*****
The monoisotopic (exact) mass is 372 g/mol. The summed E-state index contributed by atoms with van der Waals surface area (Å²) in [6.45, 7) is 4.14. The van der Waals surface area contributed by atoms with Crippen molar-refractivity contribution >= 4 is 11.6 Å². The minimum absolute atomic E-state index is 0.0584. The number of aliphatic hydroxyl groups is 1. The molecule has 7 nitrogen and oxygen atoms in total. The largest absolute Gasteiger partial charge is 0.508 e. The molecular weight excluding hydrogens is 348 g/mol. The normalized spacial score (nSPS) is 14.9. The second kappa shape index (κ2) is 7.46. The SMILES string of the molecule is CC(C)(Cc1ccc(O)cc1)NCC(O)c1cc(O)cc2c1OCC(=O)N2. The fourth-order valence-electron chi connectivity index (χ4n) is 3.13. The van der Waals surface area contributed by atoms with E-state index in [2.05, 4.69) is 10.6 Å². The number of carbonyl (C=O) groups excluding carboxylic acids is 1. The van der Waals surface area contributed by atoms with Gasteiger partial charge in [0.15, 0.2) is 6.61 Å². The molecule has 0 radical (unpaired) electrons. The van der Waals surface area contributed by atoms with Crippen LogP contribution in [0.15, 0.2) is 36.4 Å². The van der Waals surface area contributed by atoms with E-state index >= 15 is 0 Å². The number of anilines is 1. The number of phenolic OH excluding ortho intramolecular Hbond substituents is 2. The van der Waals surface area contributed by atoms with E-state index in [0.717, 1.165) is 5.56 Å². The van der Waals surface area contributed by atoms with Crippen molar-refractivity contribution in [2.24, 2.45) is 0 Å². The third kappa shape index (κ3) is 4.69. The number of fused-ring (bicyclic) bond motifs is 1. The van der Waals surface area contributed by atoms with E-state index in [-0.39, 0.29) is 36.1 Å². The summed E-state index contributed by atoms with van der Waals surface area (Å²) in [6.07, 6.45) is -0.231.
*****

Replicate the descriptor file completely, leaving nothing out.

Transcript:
The monoisotopic (exact) mass is 372 g/mol. The summed E-state index contributed by atoms with van der Waals surface area (Å²) in [6.45, 7) is 4.14. The van der Waals surface area contributed by atoms with Crippen molar-refractivity contribution >= 4 is 11.6 Å². The minimum absolute atomic E-state index is 0.0584. The number of aliphatic hydroxyl groups is 1. The molecule has 7 nitrogen and oxygen atoms in total. The largest absolute Gasteiger partial charge is 0.508 e. The molecular weight excluding hydrogens is 348 g/mol. The normalized spacial score (nSPS) is 14.9. The second kappa shape index (κ2) is 7.46. The SMILES string of the molecule is CC(C)(Cc1ccc(O)cc1)NCC(O)c1cc(O)cc2c1OCC(=O)N2. The fourth-order valence-electron chi connectivity index (χ4n) is 3.13. The van der Waals surface area contributed by atoms with E-state index in [2.05, 4.69) is 10.6 Å². The number of carbonyl (C=O) groups excluding carboxylic acids is 1. The van der Waals surface area contributed by atoms with Gasteiger partial charge in [0.15, 0.2) is 6.61 Å². The molecule has 0 radical (unpaired) electrons. The van der Waals surface area contributed by atoms with Crippen LogP contribution in [0.15, 0.2) is 36.4 Å². The van der Waals surface area contributed by atoms with E-state index >= 15 is 0 Å². The number of anilines is 1. The number of phenolic OH excluding ortho intramolecular Hbond substituents is 2. The van der Waals surface area contributed by atoms with E-state index in [0.717, 1.165) is 5.56 Å². The van der Waals surface area contributed by atoms with Crippen molar-refractivity contribution in [2.24, 2.45) is 0 Å². The third kappa shape index (κ3) is 4.69. The number of fused-ring (bicyclic) bond motifs is 1. The van der Waals surface area contributed by atoms with E-state index in [-0.39, 0.29) is 36.1 Å². The summed E-state index contributed by atoms with van der Waals surface area (Å²) in [6.07, 6.45) is -0.231.